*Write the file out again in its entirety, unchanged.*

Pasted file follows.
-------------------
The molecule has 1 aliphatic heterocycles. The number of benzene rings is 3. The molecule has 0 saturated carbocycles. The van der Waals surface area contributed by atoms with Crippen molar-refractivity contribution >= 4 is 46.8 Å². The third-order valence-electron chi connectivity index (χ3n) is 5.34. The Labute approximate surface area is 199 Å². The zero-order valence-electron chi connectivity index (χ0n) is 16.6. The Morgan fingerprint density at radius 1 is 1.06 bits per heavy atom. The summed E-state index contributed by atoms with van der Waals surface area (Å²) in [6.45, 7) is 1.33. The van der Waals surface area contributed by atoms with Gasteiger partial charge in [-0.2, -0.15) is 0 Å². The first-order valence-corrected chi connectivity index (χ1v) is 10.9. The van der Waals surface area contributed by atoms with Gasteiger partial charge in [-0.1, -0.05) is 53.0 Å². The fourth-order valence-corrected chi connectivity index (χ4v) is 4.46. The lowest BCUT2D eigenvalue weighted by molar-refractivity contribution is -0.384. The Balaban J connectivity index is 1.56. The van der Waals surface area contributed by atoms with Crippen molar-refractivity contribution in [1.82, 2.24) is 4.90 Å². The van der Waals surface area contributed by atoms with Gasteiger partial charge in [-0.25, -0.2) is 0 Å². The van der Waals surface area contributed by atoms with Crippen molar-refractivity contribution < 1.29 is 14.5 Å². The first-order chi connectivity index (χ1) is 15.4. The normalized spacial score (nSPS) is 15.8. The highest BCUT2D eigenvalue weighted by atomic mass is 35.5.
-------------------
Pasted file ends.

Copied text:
The molecule has 1 aliphatic heterocycles. The number of benzene rings is 3. The molecule has 0 saturated carbocycles. The van der Waals surface area contributed by atoms with Crippen molar-refractivity contribution >= 4 is 46.8 Å². The third-order valence-electron chi connectivity index (χ3n) is 5.34. The Labute approximate surface area is 199 Å². The zero-order valence-electron chi connectivity index (χ0n) is 16.6. The Morgan fingerprint density at radius 1 is 1.06 bits per heavy atom. The summed E-state index contributed by atoms with van der Waals surface area (Å²) in [6.45, 7) is 1.33. The van der Waals surface area contributed by atoms with Gasteiger partial charge in [-0.2, -0.15) is 0 Å². The first-order valence-corrected chi connectivity index (χ1v) is 10.9. The van der Waals surface area contributed by atoms with Gasteiger partial charge in [-0.1, -0.05) is 53.0 Å². The fourth-order valence-corrected chi connectivity index (χ4v) is 4.46. The lowest BCUT2D eigenvalue weighted by molar-refractivity contribution is -0.384. The Balaban J connectivity index is 1.56. The van der Waals surface area contributed by atoms with Crippen molar-refractivity contribution in [1.82, 2.24) is 4.90 Å². The van der Waals surface area contributed by atoms with Gasteiger partial charge in [-0.25, -0.2) is 0 Å². The van der Waals surface area contributed by atoms with Crippen molar-refractivity contribution < 1.29 is 14.5 Å². The first-order chi connectivity index (χ1) is 15.4. The normalized spacial score (nSPS) is 15.8. The highest BCUT2D eigenvalue weighted by atomic mass is 35.5.